Ansley v. Cooke et al

Filing 20

ORDER granting in part and denying in part 7 Motion for Judgment on the Pleadings. The Court grants judgment to Defendants on the tortious interference and civil conspiracy claims only.. Signed by Judge Susan J. Dlott on 9/5/17. (wam)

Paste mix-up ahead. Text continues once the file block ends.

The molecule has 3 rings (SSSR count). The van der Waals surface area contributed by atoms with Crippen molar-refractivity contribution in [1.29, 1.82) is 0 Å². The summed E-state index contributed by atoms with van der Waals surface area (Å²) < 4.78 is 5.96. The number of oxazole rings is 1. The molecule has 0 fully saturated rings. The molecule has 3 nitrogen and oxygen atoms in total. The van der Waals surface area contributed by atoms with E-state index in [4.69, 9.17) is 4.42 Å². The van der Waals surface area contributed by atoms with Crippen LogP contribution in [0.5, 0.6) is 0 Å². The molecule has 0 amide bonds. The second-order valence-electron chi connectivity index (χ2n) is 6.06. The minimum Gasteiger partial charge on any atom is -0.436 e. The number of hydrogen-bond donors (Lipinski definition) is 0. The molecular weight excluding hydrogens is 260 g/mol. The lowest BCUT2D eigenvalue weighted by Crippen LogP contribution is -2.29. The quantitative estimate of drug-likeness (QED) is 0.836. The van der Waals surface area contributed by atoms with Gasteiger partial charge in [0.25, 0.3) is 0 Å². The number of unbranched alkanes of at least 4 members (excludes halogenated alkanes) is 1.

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IN THE UNITED STATES DISTRICT COURT FOR THE SOUTHERN DISTRICT OF OHIO WESTERN DIVISION Keith Ansley, Plaintiff, v. Robert F. Cooke, OD, et al., Defendants. : : : : : : : : : Case No. 1:17-cv-271 Judge Susan J. Dlott Order Granting in Part and Denying in Part Defendants’ Motion for Judgment on the Pleadings This matter is before the Court on Defendants’ Motion for Judgment on the Pleadings (Doc. 7). Plaintiff Keith Ansley is a former employee of and minority shareholder in Diversified Ophthalmics, Inc. (“Diversified”), a closely held corporation. He alleges that Defendants Ronald F. Cooke, O.D., and George V. Landon, OD, the majority shareholders in Diversified, fraudulently induced him to sell back his shares in Diversified so that he would not partake in the proceeds of the sale of Diversified to another company. Defendants argue that all of Ansley’s claims are barred by a contractual release he signed upon his termination from employment with Diversified and that some of his claims fail on separate grounds as well. For the reasons that follow, the Court concludes that most of Ansley’s claims fall outside the scope of the contractual release, but that his tortious interference and civil conspiracy claims fail on separate grounds. The Court will GRANT IN PART AND DENY IN PART the Motion for Judgment on the Pleadings. I. BACKGROUND The facts herein are derived from the well-pleaded allegations of the Complaint except where specifically noted otherwise. Diversified is a supplier of eyecare services, practices, and products. Dr. Cooke is the president and CEO of Diversified and owns more than 50% of its 1 shares. Dr. Landon is the secretary and treasurer of Diversified and owns more than 20% of its shares. Diversified hired Ansley as its vice-president of operations on May 7, 2012. Ansley alleges that his initial compensation package included a $150,000 annual salary plus a guarantee to receive 2% of the proceeds in the event of a sale of Diversified. However, his written Employment Agreement dated May 4, 2012 stated that Ansley’s proceeds in the sale of Diversified grew annually from 0.25% to 1% of the sale proceeds from years two through five of his employment. (Doc. 4-1 at PageID 63.) Regardless, in 2014 Defendants told Ansley that Diversified was not doing well financially. His Employment Agreement was amended on July 21, 2014 to eliminate the proceeds guarantee provision, but give him the right to purchase shares in Diversified. (Id. at PageID 65.) In January 2015, Ansley purchased sixty shares of Diversified stock, 1% of the corporation, for approximately $86,000. Defendants told Ansley he could purchase another 1% of Diversified in 2016. During Ansley’s tenure with Diversified, Defendants engaged in activities to increase Diversified’s value and market it for sale, merger, or acquisition. Diversified retained HPC Puckett & Company, a mergers and acquisition advisory firm, and engaged in negotiations with a competitor for potential purchase. Ansley alleged that Defendants failed to disclose to him all known or knowable material facts regarding their efforts to increase Diversified’s value and its potential for merger, sale, or acquisition. In November 2015, Defendants told Ansley that Diversified was eliminating his position and firing him effective December 4, 2015. Ansley alleges that they also told him that only employees of Diversified could own corporate shares and that he would have to sell back his 2 shares. On November 20, 2015, Dr. Cooke, as President and CEO of Diversified, and Ansley signed a Separation & Transitional Agreement (“Separation Agreement”). (Doc. 4-2 at PageID 67.) In the Separation Agreement, the parties agreed that Diversified would buy back Ansley’s sixty shares of stock on or before December 4, 2015 at a price of $1,551 per share for a sum total of $93,060. (Id.) Diversified agreed to continue Ansley’s benefits, including health insurance, until December 31, 2015 and to pay Ansley two weeks additional salary if certain operational goals were met. (Id.) Finally, Ansley agreed to a Release and Waiver which stated as follows: In return for the items listed above, I herby[sic] waive, release, and hold harmless Diversified Ophthalmics, Inc., and its directors, officers, agents and employees (“Diversified Ophthalmics”), from any claims, suits or liabilities arising from or by the reason of my employment or elimination of employment from [sic]. I further agree to refrain from suing Diversified Ophthalmics, its directors, officers, agents and employees with respect to any such matters, and if an administrative claim is filed by me or anyone else with the equal Employment Opportunity Commission or similar state agency, I hereby expressly waive the right to receive any monetary damages as a result of such claim. I understand that this general release and waiver specifically releases, among other claims, any claims or rights I may have under any federal, state, or local laws pertaining to employment discrimination, breach of contract and/or wrongful termination, including but not limited to Title VII of the Civil Rights Act of 1964, the Age Discrimination in Employment Act, the Americans with Disabilities Act, and the Fair Labor Standards Act. I further understand that this agreement does not cover claims, [sic] which might arise after I sign it. (Id. at PageID 68 (emphasis added)). Ansley alleges the sell-back price of $1,551 per share was less than the true market value of his sixty shares at that time given Defendants’ undisclosed efforts to prepare Diversified for sale. Approximately ten months later, on or about October 24, 2016, Diversified was acquired by ABB Optical Group for a value of $8,219 per share. Ansley’s sixty shares would have been worth $493,140 if he had been a shareholder at the time of the merger. Ansley alleges that he was terminated as part of a scheme to deny him the opportunity to benefit from the sale of Diversified as a minority shareholder. 3 B. Procedural Posture Ansley initiated this suit against Dr. Cooke and Dr. Landon in the Hamilton County, Ohio Common Pleas Court on March 17, 2017. (Doc. 3.) He asserts the following causes of action: 1. 2. 3. 4. 5. 6. 7. 8. 9. Breach of fiduciary duty; Fraud; Fraud in the inducement; Tortious interference with a business relationship and prospective advantage; Promissory estoppel; Negligent misrepresentation; Unjust enrichment; Conversion; and Civil conspiracy. (Doc. 3 at PageID 51–54.)1 Defendants removed the action to the Southern District of Ohio on April 24, 2017 and then filed an Answer and Counterclaim on May 1, 2017. (Docs. 1, 4.) Their counterclaim seeks a declaratory judgment that the Separation Agreement, with the Release and Waiver, acts as a bar to Ansley’s claims. Finally, on May 18, 2017, Defendants filed the instant Motion for Judgment on the Pleadings. Ansley opposes the motion, and it is ripe for adjudication. II. LEGAL STANDARD FOR RULE 12(c) MOTION Rule 12(c) permits a party to move for judgment on the pleadings. The legal standard for adjudicating a Rule 12(c) motion is the same as that for adjudicating a Rule 12(b)(6) motion. Lindsay v. Yates, 498 F.3d 434, 437 n.5 (6th Cir. 2007). Federal Rule of Civil Procedure 12(b)(6) allows a party to move to dismiss a complaint for “failure to state a claim upon which relief can be granted.” Fed. R. Civ. P. 12(b)(6). To withstand a dismissal motion, a complaint 1 Ansley also purports to assert claims for declaratory judgment and for punitive damages, but the Court understands these to be requests for particular types of relief. 4 must contain “more than labels and conclusions [or] a formulaic recitation of the elements of a cause of action.” Bell Atlantic Corp. v. Twombly, 550 U.S. 544, 555 (2007). The Court does not require “heightened fact pleading of specifics, but only enough facts to state a claim for relief that is plausible on its face.” Id. at 570. “A claim has facial plausibility when the plaintiff pleads factual content that allows the court to draw the reasonable inference that the defendant is liable for the misconduct alleged.” Ashcroft v. Iqbal, 556 U.S. 662, 678 (2009). A district court examining the sufficiency of a complaint must accept the well-pleaded allegations of the complaint as true. Id.; DiGeronimo Aggregates, LLC v. Zemla, 763 F.3d 506, 509 (6th Cir. 2014). III. ANALYSIS A. Effect of the Release and Waiver on all Claims Defendants move for judgment on several grounds, the first of which that Ansley’s claims are barred by the Release and Waiver in the Separation Agreement. “A release of a cause of action for damages is ordinarily an absolute bar to a later action on any claim encompassed within the release.” Haller v. Borror Corp., 50 Ohio St. 3d 10, 552 N.E.2d 207, 210 (1990); see also Waste Mgmt., Inc. v. Danis Indus. Corp., No. C-3-00-256, 2004 WL 5345389, at *8 (S.D. Ohio Feb. 24, 2004) (“It is settled under the law of Ohio that a release is an absolute bar to a later asserted claim encompassed in the scope of the release.”). Contractual releases are strictly constructed. See e.g., Albrecht v. Marinas Int’l Consol., L.P., No. 25246, 2010 WL 4866289, at *4 (Ohio App. 9th Dist. Nov. 24, 2010) (“[C]lauses limiting the liability of the drafter are ordinarily to be strictly construed.”) (quoting Glaspell v. Ohio Edison Co., 29 Ohio St. 3d 44, 47, 505 N.E.2d 264 (1987)); see also Jacob v. Grant Life Choices Fitness Ctr., No. 95APE12-1633, 1996 WL 303677, at *4 (Ohio App. June 4, 1996) (“Contracts purporting to grant immunity from 5 liability, or a limitation of liability, must be strictly construed and limited to intended beneficiaries.”). The parties dispute whether the Release and Waiver here is broad enough to bar Ansley’s claims. Defendants assert Ansley’s claims are encompassed within the scope of the Release and Waiver because (1) the claims “aris[e] from or by the reason of [his] employment or elimination of employment[,]” (2) the claims involve the shares of stock that Ansley sold back to Diversified as set forth in the Release and Waiver, and (3) Dr. Cooke and Dr. Landon are “officers, agents, and employees” of Diversified. (Doc. 4-2 at PageID 68.) In rebuttal, Ansley argues that the Release and Waiver does not encompass the majority of Ansley’s claims, and the Court agrees. Ansley appears to concede that the Release and Waiver releases Dr. Cooke and Dr. Landon as third-party beneficiaries to the Separation Agreement to the extent that they are sued in their capacities as the officers of Diversified. Defendants acted as corporate officers when they terminated Ansley’s employment. However, Defendants also are the majority shareholders of Diversified. The Release and Waiver does not release Diversified’s owners or shareholders. (Doc. 4-2 at PageID 68 (releasing Diversified’s “directors, officers, agents and employees” only)). Ohio law recognizes claims for breach of fiduciary duty by minority shareholders in a close corporation against the majority shareholders when the majority shareholders have used “control of the corporation to their own advantage without providing minority shareholders with an equal opportunity to benefit.” Crosby v. Beam, 47 Ohio St. 3d 10, 552 N.E.2d 207, 221 (1989). The Release and Waiver expressly encompasses only claims “arising from or by the reason of [Ansley’s] employment or elimination of employment” including claims “pertaining to employment discrimination, breach of contract, and/or wrongful termination.” (Doc. 4-2 at 6 PageID 68.) This is consistent with the fact that the subject matter of the Separation Agreement is the end of Ansley’s employment as expressed in the following clauses:  Section 1: “Your position with [Diversified] is being eliminated . . . .”  Section 3: “During the term of your employment, you have had access to and become familiar with various trade secrets and other confidential information of Diversified.”  Section 6: “The Vice President of Human Resources . . . is the only person authorized to respond to requests for employment information, including but not limited to the employee’s period of employment, final position title or description, job location, compensation history, and job performance.”  General Release and Waiver: “If you decide to reject this offer, your employment still will end . . . .” (Id. at PageID 67–68.) The majority of the claims in this suit, however, are not about Ansley’s employment or termination from employment. With the exception of a tortious interference subclaim discussed below, Ansley is not suing for wrongful termination.2 He is seeking neither past nor future wages as damages, nor to be reinstated into employment with Diversified. Rather, Ansley’s alleges self-dealing by Defendants resulting in a breach of the fiduciary duties they owe as majority shareholders in a close corporation to the minority shareholders. Ansley alleges that his termination was part of a scheme to oust him as a minority shareholder at a share price not equal to the true value of the shares so that he could not benefit in the sale of the corporation. The majority of his claims, therefore, are not encompassed within the Release and Waiver provision. 2 Interestingly, courts have recognized claims by minority shareholder employees against the majority shareholders for termination of employment when the termination is initiated for the majority shareholders’ profit or gain and without legitimate business reasons. See Gigax v. Repka, 83 Ohio App. 3d 615, 615 N.E.2d 644, 650 (2d Dist. 1992); see also Crosby, 548 N.E.2d at 221 (citing with approval a Massachusetts case whereby “majority shareholders breached their fiduciary duty to the minority by removing a minority shareholder from the payroll of a close corporation, which had never paid a dividend, and there was no legitimate business purpose for the removal”). 7 For these reasons, the Court will deny judgment to Defendants on Ansley’s claims, with the exception of the tortious interference subclaim, on the basis that they are barred by the Release and Waiver in the Separation Agreement.3 Regarding the tortious interference claim, Ansley alleges broadly that “[a] contract of employment and a business relationship and prospective advantage in the ownership of a minority interest in Diversified existed between Ansley and Diversified.” (Doc. 3 at PageID 38.) He further alleges that “Defendants intentionally and improperly acted to procure the termination of this contract and relationship without any legal justification.” (Id. at PageID 39.) Therefore, Ansley alleges at least in part that Defendants wrongfully terminated his employment. As such, this tortious interference subclaim is barred by the Release and Waiver. B. Pleading Fraud with Particularity Turning to the next argument, Defendants contend that they are entitled to judgment on the fraud, fraudulent inducement, and breach of fiduciary duty claims because Ansley did not plead the claims with particularity as required by Rule 9(b) of the Federal Rules of Civil Procedure. The Court reads the Complaint to allege that Defendants withheld information regarding the true value of the corporate shares—information concerning their activities to enhance Diversified’s value and to negotiate for a sale or merger—and falsely stated that only employees could own shares in the company. The purposes of Rule 9(b) are to alert defendants to the particulars of their alleged misconduct so they can respond properly and to narrow the scope of potential discovery issues so as to prevent fishing expeditions. Chesbrough v. VPA, P.C., 655 F.3d 461, 466–67 (6th Cir. 2011). The Court is convinced here, based on the parties’ 3 Because the Court finds that Ansley’s claims are not encompassed by the Release and Waiver, the Court need not examine his alternative arguments that the Release and Waiver cannot be enforced because it was fraudulently procured. 8 filings and statements to the Court, that Defendants understand the nature of the allegations of wrongdoing against them. Rule 9(b) has been satisfied. The Court will not dismiss the fraud, fraudulent inducement, or breach of fiduciary duties claims for lack of particularity. C. Tortious Interference and Civil Conspiracy Claims Finally, Defendants argue that Ansley’s tortious interference and civil conspiracy claims fail as a matter of law. In the tortious interference subclaim that remains, Ansley alleges that Defendants tortiously interfered in his relationship with Diversified as a minority shareholder. “Tortious interference with a business relationship requires that a defendant interfere with the relationship of the plaintiff and a third party.” Kuvedina, LLC v. Cognizant Tech. Sols., 946 F. Supp. 2d 749, 757 (S.D. Ohio 2013). “Therefore, a claim for tortious interference of business relationships can only be asserted against ‘outsiders’ or ‘strangers to the business relationship,’ not [against] employees of a party to the relationship acting within [their] scope of employment.” Id. (citations omitted). The Sixth Circuit concluded in a tortious interference case arising under Michigan law that the interests of a controlling shareholder “are unified with the interests of the controlled corporation.” Servo Kinetics, Inc. v. Tokyo Precision Instruments Co. Ltd., 475 F.3d 783, 801 (6th Cir. 2007). It follows that Defendants, the majority shareholders in Diversified, cannot be considered outsiders or strangers to Diversified’s relationships for purposes of the tortious interference claim. Therefore, Defendants are entitled to judgment on the tortious interference claim.4 4 The Court held earlier that the tortious interference subclaim against Defendants as the officers who terminated Ansley’s employment is barred by the Release and Waiver in the Separation Agreement. The subclaim also is barred on the alternative ground that Dr. Cooke and Dr. Landon are not outsiders to Ansley’s employment relationship with Diversified. 9 Defendants make a similar argument seeking judgment on Ashley’s civil conspiracy claim. Ansley alleges Defendants acted in concert “to injure Plaintiff Ansley in his property.” (Doc. 3 at PageID 41.) Defendants argue that the claim is barred by the intra-corporate conspiracy doctrine which holds that it takes two or more persons to have a conspiracy and that a corporation, acting through one or more agents, cannot conspire with itself. See Estate of Smithers ex rel. Norris v. City of Flint, 602 F.3d 758, 765 n.6 (6th Cir. 2010). Additionally, “employees of a corporation or governmental entity cannot conspire among themselves as they are not two separate ‘people’ but rather they are treated as one entity.” Easterling v. Crawford, No. 3:13-CV-430, 2014 WL 428931, at *12 (S.D. Ohio Feb. 4, 2014), supplemented, 2014 WL 667638 (Feb. 20, 2014), and report and recommendation adopted, 2015 WL 1476402 (Mar. 31, 2015); see also Amadasu v. The Christ Hosp., 514 F.3d 504, 507 (6th Cir. 2008) (stating that “where all of the defendants are members of the same collective entity, there are not two separate ‘people’ to form a conspiracy”) (citation omitted). Dr. Cooke and Dr. Landon, whether viewed as officers and employees of Diversified or as majority shareholders of Diversified, are members of the same collective entity and cannot conspire together as a matter of law. Cf. In re: George A. Bavelis, No. 10-2508, — B.R. —, 2017 WL 737077, at *28 (Bankr. S.D. Ohio Feb. 22, 2017) (“[A] a company and its sole owner are not considered separate parties for purposes of conspiracy . . . .); Dumas v. Baldwin House Mgmt., No. 1:14-cv-12666, 2015 WL 630820, at *3 (E.D. Mich. Feb. 12, 2015) (applying intra-corporate doctrine to bar conspiracy claim against an employer, its employees, and its owner). Defendants are entitled to judgment on the civil conspiracy claim. 10 IV. CONCLUSION For the foregoing reasons, Defendants’ Motion for Judgment on the Pleadings (Doc. 7) is GRANTED IN PART AND DENIED IN PART. The Court grants judgment to Defendants on the tortious interference and civil conspiracy claims only. IT IS SO ORDERED. Dated this 5th day of September, 2017. BY THE COURT: S/Susan J. Dlott Susan J. Dlott United States District Judge 11